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Review of Andrew Chandler, British Christians and the Third Reich: Church, State, and the Judgement of Nations

Contemporary Church History Quarterly

Volume 29, Number 1/2 (Summer 2023)

Review of Andrew Chandler, British Christians and the Third Reich: Church, State, and the Judgement of Nations (Cambridge: Cambridge University Press, 2022). Pp. x + 422. ISBN: 9781107129047.

By Kyle Jantzen, Ambrose University

Andrew Chandler has written an engaging study of the substantial preoccupation and response of diverse British Christians to Nazism, the German “Church Struggle,” the persecution of the Jews, and the Second World War. Chandler has been immersed in this history for over 30 years, and the resulting depth of knowledge shines through in the thoroughness of his research and the perspicacity of his historical judgments.

At the outset, Chandler argues that British Christians and the Third Reich is an argument for the validity of a transnational approach to British history—one exploring not those networks rooted in the British Empire but rather those networks rooted in “that liberal moral consciousness which extended the boundaries of conventional politics in the age of mass democracy” (1). He aims to demonstrate “that the relationship between British Christianity and the Third Reich is indeed a solid subject and that it is one of significance” (2) to the ways we find patterns in and write about the past, and does so by means of a chronological study drawing on a rich array of sources, including correspondence, memoranda, published books, polemical pamphlets, British parliamentary debates, records of various church assemblies, and the vast output of both church and secular press.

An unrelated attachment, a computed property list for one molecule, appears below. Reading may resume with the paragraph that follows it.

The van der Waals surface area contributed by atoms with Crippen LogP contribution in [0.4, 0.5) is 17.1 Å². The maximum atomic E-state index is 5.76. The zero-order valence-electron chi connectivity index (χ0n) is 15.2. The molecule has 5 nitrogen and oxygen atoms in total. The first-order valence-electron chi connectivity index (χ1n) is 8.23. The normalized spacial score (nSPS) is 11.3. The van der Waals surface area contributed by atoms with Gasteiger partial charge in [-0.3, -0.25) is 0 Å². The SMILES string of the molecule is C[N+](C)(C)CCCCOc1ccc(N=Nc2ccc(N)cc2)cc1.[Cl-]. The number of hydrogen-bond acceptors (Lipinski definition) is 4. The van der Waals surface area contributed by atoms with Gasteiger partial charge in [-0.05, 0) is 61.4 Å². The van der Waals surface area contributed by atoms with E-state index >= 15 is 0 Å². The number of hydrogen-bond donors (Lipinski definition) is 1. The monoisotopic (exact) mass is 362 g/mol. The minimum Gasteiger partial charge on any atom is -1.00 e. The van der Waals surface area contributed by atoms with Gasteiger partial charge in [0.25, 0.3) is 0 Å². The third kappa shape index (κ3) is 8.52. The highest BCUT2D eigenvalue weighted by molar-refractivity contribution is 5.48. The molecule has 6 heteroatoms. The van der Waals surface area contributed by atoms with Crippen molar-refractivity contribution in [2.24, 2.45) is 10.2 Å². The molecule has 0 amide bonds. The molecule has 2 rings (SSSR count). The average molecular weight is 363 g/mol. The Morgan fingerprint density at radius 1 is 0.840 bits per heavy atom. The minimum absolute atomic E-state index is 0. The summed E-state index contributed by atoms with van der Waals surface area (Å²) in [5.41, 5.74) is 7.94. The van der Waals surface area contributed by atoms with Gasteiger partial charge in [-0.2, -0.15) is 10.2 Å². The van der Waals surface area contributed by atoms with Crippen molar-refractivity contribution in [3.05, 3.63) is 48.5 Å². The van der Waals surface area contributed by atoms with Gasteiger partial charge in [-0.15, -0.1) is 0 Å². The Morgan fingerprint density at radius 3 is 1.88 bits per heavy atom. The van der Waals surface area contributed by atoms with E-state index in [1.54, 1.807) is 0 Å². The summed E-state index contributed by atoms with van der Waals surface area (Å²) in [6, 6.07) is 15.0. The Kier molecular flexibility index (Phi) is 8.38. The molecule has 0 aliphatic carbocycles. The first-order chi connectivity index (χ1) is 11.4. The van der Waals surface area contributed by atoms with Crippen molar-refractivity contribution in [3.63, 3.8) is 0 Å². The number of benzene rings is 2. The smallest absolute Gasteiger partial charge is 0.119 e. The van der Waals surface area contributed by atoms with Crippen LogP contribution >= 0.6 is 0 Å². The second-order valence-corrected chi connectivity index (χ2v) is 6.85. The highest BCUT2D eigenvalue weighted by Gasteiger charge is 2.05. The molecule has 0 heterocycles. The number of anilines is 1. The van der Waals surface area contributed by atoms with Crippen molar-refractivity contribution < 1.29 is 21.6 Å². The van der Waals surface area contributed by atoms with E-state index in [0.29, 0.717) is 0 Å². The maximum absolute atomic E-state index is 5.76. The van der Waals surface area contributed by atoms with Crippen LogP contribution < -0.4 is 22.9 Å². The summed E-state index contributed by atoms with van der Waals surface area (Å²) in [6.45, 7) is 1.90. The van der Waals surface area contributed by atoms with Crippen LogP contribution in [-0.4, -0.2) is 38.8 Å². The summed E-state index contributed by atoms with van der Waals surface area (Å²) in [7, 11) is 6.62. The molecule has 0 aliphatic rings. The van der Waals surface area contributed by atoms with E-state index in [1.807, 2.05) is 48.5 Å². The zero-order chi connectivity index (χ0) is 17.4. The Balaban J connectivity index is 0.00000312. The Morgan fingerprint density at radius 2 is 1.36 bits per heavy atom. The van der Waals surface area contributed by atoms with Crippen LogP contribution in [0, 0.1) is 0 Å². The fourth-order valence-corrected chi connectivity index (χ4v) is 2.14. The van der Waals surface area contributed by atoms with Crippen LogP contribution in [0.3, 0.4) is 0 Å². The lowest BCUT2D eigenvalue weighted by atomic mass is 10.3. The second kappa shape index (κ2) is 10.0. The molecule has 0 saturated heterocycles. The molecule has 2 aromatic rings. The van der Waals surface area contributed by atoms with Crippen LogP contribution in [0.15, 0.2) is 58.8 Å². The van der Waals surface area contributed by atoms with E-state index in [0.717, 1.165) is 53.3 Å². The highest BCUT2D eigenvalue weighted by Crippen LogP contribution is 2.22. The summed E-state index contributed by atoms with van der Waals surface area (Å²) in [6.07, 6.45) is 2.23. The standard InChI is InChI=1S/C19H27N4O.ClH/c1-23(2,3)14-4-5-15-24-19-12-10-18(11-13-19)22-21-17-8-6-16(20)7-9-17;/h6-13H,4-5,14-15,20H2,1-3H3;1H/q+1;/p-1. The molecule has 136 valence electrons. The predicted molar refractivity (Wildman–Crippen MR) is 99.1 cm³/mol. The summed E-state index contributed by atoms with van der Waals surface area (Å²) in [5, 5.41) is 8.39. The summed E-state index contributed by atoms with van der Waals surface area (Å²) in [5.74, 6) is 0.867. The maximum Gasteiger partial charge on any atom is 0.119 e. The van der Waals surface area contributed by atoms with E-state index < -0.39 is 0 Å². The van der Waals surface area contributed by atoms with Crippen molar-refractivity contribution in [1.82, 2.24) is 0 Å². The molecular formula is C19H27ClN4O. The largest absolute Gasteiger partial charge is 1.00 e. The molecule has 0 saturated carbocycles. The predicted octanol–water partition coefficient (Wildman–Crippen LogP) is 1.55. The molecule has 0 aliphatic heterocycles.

As the study of British Christians rather than simply British churches, Chandler’s work explores the way Christians and Christian thinking about Nazi Germany was brought to bear in ecclesiastical, political, and cultural spheres. To that end, he begins with an overview of the way in which British Christianity (Anglican, Catholic, and Free Church) was engaged with both domestic and international political concerns, through a wide variety of institutions, conferences, and (especially) publishing endeavours. Doctrinal concerns, Chandler notes, did not generally stand in the way of interaction and cooperation among the many Christian leaders and intellectuals he analyzes. These include various Anglican prelates (Cosmo Lang, Herbert Hensley Henson, William Temple, Arthur Headlam, George Bell, Arthur Stuart Duncan-Jones) and lay leaders (James Parkes, Sir Wyndham Deedes), Catholic standouts (Cardinal Bourne, Arthur Hinsley, Christopher Dawson, Michael de la Bedoyere), and Free Church notables (Henry Carter, J.H. Rushbrooke, Alfred E. Garvie, Nathaniel Micklem, William Paton, J.H. Oldham, Dorothy (Jebb) Buxton, Bertha Bracey, Corder Catchpool) whom he describes in a series of helpful biographical sketches near the beginning of the book (33-50). These are among the primary figures in Chandler’s study, the ones whose words and deeds stand in for “British Christians” more generally. It could be argued, of course, that these men and women were hardly representative of British Christians as a whole, but as spokespersons for broad swathes of British Christianity, they represent at least the attitudes and ideas in play at the leadership level of the churches—ideas communicated through church hierarchies and denominational networks, as well as through a myriad of church publications.

Chandler frames his history in five eras: during 1933-1934, British Christians first encountered Nazi Germany, developed views about it, and explored potential responses; 1935-1937 was marked by debates about whether to accept or oppose Nazism, in which Christians tended to land on the critical side; 1938-1939 introduced urgent debates about “German expansion and western Appeasement,” new and more violent attacks against Jews in Germany, and the growing likelihood of war; from 1939-1943, Britain led the war effort for democracy and against Nazi-occupied Europe, and Christians grappled with the “themes of collaboration, complicity, and resistance;” and 1943-1949 revolved around conceptual debates about “justice and judgment” and real problems of Allied occupation and humanitarian crises (8-9).